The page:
Only recently has it been recognized that the transcriptome of bacteria and archaea can be spatiotemporally regulated. All types of prokaryotic transcripts—rRNAs, tRNAs, mRNAs, and regulatory RNAs—may acquire specific localization and these patterns can be temporally regulated. In some cases bacterial RNAs reside in the vicinity of the transcription site, but in many others, transcripts show distinct localizations to the cytoplasm, the inner membrane, or the pole of rod-shaped species. This localization, which often overlaps with that of the encoded proteins, can be achieved either in a translation-dependent or translation-independent fashion. The latter implies that RNAs carry sequence-level features that determine their final localization with the aid of RNA-targeting factors. Localization of transcripts regulates their posttranscriptional fate by affecting their degradation and processing, translation efficiency, sRNA-mediated regulation, and/or propensity to undergo RNA modifications. By facilitating complex assembly and liquid–liquid phase separation, RNA localization is not only a consequence but also a driver of subcellular spatiotemporal complexity. We foresee that in the coming years the study of RNA localization in prokaryotes will produce important novel insights regarding the fundamental understanding of membrane-less subcellular organization and lead to practical outputs with biotechnological and therapeutic implications. This article is categorized under: RNA Export and Localization > RNA Localization Regulatory RNAs/RNAi/Riboswitches > Regulatory RNAs RNA Interactions with Proteins and Other Molecules > Protein-RNA Interactions: Functional Implications.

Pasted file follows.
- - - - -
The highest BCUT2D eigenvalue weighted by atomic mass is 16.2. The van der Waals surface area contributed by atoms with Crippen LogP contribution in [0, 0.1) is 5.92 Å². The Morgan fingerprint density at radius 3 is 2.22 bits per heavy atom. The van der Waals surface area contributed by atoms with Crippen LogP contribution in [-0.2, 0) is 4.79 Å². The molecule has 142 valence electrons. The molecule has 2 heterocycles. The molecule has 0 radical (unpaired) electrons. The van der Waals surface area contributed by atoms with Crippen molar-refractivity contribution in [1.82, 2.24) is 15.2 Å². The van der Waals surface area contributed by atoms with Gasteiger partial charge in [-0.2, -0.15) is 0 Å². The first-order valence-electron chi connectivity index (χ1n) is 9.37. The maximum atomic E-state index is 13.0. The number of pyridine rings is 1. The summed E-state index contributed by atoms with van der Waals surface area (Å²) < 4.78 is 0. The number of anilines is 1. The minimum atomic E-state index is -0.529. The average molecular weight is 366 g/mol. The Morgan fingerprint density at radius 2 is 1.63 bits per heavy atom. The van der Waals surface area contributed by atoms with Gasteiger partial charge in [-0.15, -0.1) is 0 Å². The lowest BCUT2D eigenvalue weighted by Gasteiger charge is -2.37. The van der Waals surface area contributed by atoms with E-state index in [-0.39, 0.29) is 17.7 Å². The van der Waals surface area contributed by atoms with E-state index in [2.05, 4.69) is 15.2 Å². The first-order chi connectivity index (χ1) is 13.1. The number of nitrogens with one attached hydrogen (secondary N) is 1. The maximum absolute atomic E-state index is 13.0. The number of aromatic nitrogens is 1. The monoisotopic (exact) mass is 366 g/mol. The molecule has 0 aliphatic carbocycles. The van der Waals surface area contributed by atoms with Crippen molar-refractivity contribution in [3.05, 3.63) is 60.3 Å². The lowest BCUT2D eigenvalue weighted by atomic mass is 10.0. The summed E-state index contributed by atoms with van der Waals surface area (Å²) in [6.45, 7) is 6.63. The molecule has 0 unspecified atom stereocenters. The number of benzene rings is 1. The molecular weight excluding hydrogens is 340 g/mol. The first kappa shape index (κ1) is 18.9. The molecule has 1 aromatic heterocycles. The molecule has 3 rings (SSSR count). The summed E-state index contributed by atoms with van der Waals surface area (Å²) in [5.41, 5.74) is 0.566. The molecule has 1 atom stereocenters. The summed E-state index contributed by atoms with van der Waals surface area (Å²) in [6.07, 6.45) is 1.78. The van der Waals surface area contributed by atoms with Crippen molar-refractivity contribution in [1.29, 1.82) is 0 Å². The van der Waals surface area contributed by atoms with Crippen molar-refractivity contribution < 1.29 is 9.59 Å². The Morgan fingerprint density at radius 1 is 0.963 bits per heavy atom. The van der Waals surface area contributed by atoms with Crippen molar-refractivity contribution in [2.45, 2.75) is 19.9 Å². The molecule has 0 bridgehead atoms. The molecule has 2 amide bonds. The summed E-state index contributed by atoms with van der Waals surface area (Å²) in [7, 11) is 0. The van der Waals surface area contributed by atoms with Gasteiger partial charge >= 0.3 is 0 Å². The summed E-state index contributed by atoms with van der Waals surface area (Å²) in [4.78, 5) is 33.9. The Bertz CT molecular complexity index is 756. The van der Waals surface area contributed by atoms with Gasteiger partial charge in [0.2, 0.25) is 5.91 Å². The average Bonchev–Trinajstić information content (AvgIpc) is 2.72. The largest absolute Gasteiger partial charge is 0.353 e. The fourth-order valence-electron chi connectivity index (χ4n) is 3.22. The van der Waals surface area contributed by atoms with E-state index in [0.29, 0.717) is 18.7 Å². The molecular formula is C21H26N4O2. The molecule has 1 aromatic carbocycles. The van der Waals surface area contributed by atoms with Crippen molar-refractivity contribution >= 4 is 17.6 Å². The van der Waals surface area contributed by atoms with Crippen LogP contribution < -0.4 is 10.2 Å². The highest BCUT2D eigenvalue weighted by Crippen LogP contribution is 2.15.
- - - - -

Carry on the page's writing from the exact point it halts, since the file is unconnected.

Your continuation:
Bibliographical noteFunding Information:
We appreciate helpful discussions with members of OAC group. We thank Nitsan Albocher for valuable advice on graphics. This research was supported by the Israel Science Foundation (ISF) founded by the Israel Academy of Sciences and Humanities (1274/19) and the Deutsch‐Israeli Project Cooperation (DIP) (AM 441/1‐1 SO 568/1‐1).
We appreciate helpful discussions with members of OAC group. We thank Nitsan Albocher for valuable advice on graphics. This research was supported by the Israel Science Foundation (ISF) founded by the Israel Academy of Sciences and Humanities (1274/19) and the Deutsch-Israeli Project Cooperation (DIP) (AM 441/1-1 SO 568/1-1).
Deutsch‐Israeli Project Cooperation, Grant/Award Number: AM 441/1‐1 SO 568/1‐1; Israel Science Foundation, Grant/Award Number: 1274/19 Funding information
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- RNA localization
- RNA zipcodes
- local translation
- subcellular organization of prokaryotes